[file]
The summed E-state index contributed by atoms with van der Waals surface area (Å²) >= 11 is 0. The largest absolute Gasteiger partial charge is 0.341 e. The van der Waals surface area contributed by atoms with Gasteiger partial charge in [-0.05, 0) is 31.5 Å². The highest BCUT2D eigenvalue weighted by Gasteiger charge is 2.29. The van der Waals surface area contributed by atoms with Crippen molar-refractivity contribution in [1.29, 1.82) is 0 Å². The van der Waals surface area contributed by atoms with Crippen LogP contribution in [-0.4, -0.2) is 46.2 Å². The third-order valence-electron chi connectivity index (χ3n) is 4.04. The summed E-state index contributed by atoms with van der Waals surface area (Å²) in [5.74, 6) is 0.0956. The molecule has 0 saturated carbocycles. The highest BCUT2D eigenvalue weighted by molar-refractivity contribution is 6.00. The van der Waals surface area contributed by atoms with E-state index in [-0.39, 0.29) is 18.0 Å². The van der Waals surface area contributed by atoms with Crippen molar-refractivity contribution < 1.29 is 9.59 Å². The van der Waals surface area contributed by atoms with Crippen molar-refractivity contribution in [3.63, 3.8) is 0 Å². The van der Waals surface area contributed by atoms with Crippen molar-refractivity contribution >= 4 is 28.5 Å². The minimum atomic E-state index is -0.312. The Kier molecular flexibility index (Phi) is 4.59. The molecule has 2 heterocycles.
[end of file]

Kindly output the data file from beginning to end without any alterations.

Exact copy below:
The summed E-state index contributed by atoms with van der Waals surface area (Å²) >= 11 is 0. The largest absolute Gasteiger partial charge is 0.341 e. The van der Waals surface area contributed by atoms with Gasteiger partial charge in [-0.05, 0) is 31.5 Å². The highest BCUT2D eigenvalue weighted by Gasteiger charge is 2.29. The van der Waals surface area contributed by atoms with Crippen molar-refractivity contribution in [1.29, 1.82) is 0 Å². The van der Waals surface area contributed by atoms with Crippen LogP contribution in [-0.4, -0.2) is 46.2 Å². The third-order valence-electron chi connectivity index (χ3n) is 4.04. The summed E-state index contributed by atoms with van der Waals surface area (Å²) in [5.74, 6) is 0.0956. The molecule has 0 saturated carbocycles. The highest BCUT2D eigenvalue weighted by molar-refractivity contribution is 6.00. The van der Waals surface area contributed by atoms with E-state index in [-0.39, 0.29) is 18.0 Å². The van der Waals surface area contributed by atoms with Crippen molar-refractivity contribution < 1.29 is 9.59 Å². The van der Waals surface area contributed by atoms with Crippen molar-refractivity contribution in [3.63, 3.8) is 0 Å². The van der Waals surface area contributed by atoms with Crippen molar-refractivity contribution >= 4 is 28.5 Å². The minimum atomic E-state index is -0.312. The Kier molecular flexibility index (Phi) is 4.59. The molecule has 2 heterocycles.